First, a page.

Although Rift Valley voted overwhelmingly against the 2010 Constitution, most residents are not keen on having it changed.
In 2010 Local leaders mobilised residents against the referendum that was perceived as not favourable to residents on matters such as land, gender and abortion.
Most leaders who supported the 'Yes' faction paid the price by being voted out in 2013.
Seasoned leaders such as the former head of civil service and secretary to the Cabinet Sally Kosgey, who was the then MP for Aldai, Henry Kosgey (Tinderet) and Margaret Kamar (Eldoret East) led a spirited effort to convince the region to back the Constitution; they lost.
- 1 Devolution holds key to ending ethnic conflicts
- 2 Uhuru, Raila to launch BBI signature collection today
- 3 The champions risking it all to help Kenya beat coronavirus
- 4 Issuance of title deeds will maximise land use
The outcome of the referendum vote saw the buildup of a political wave that also saw the emergence of the United Republican Party (URP) under Deputy President William Ruto; URP turned into a formidable regional force.
Today, many leaders in Rift Valley are of the opinion that changing the Constitution is not a priority. They argue that it should instead be implemented fully.
“We are not sure if all issues we had raised have been addressed by the current Constitution, but its amendment is not a priority," said Keiyo South MP Daniel Rono.
Soy MP Caleb Kositany said there is no hurry to hold a referendum when the country is battling with loss of jobs and a struggling economy.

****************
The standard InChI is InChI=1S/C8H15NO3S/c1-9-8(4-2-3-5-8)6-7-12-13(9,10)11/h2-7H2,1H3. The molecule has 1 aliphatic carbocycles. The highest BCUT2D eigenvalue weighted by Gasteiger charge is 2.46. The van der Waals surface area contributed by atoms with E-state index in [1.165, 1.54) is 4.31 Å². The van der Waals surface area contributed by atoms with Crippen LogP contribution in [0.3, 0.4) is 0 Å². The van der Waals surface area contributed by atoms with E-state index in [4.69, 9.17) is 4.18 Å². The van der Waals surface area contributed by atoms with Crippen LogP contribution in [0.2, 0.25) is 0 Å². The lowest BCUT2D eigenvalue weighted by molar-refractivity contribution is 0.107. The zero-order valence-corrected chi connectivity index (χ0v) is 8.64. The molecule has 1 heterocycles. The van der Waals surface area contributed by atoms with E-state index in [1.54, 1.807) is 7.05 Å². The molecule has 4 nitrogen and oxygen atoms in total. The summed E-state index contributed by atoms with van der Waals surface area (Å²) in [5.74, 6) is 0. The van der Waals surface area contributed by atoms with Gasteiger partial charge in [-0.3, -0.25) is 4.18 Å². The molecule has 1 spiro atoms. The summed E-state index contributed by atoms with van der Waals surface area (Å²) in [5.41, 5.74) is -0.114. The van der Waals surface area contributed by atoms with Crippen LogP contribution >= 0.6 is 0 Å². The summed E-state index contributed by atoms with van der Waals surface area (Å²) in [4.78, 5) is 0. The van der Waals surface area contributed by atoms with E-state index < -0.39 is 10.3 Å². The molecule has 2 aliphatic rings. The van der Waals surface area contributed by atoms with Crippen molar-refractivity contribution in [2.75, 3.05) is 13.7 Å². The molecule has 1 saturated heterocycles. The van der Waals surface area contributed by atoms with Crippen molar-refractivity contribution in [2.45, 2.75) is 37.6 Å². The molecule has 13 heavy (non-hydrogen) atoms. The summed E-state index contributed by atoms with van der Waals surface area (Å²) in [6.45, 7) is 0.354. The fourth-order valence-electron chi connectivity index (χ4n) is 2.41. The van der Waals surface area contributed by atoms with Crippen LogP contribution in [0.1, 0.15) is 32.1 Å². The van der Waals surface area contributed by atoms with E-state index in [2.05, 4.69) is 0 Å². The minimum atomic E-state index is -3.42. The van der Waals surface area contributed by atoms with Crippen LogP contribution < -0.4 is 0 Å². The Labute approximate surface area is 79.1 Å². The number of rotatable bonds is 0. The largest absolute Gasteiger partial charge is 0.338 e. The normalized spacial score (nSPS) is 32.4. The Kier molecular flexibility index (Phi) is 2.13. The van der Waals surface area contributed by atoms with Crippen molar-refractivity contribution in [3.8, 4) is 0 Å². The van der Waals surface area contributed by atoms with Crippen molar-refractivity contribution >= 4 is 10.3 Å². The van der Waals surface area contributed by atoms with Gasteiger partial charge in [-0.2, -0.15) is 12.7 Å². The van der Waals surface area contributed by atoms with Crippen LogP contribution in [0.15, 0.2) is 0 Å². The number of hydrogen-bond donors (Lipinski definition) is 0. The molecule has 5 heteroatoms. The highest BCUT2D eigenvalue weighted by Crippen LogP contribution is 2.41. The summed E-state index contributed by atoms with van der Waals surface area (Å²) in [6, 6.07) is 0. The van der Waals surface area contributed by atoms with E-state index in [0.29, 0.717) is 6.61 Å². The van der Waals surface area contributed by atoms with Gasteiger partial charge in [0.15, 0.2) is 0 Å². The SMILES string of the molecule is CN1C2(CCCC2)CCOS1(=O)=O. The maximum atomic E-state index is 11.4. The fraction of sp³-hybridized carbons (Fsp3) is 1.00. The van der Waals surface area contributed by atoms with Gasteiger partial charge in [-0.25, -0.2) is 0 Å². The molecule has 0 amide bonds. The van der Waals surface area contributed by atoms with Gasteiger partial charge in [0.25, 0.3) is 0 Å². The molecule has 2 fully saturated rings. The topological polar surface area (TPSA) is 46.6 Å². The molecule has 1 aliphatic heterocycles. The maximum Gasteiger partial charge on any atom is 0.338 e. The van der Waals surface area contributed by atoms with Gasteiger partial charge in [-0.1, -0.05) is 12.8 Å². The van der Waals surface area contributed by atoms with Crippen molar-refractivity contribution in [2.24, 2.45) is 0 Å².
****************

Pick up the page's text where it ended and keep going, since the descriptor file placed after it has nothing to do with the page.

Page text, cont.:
Mr Kositany said a referendum can be held alongside the 2022 elections, observing that ordinary Kenyans have not sought any amendments to the 2010 Constitution.
"There is no crisis or any emergency that can make us hold the referendum now. We can hold it alongside the 2022 elections in order for us to ponder what we need to change," Kositany said.
He stressed that the government should focus on job creation and rebuilding the economy.
"The Sh2 billion Raila said would be enough to hold a referendum can be used to sort out many problems the country is facing," the MP said.
David Koech, the former Mosop MP and URP CEO, said leaders should divorce 2022 politics from the constitution-making processes.
“We should sober up and focus on which areas need to be amended to come up with good laws,” said Mr Koech
Henry Kosgey, the former chairman of the Raila Odinga-led ODM, played a crucial role in championing campaigns for the ‘Yes’ team that yielded the Kenya 2010 constitution.
Speaking during a function at Chepyewet Catholic Church in Nandi early this year, Kosgey said he is in support of BBI, saying it would help restore moral values and ethics that will eradicate antisocial vices such as corruption.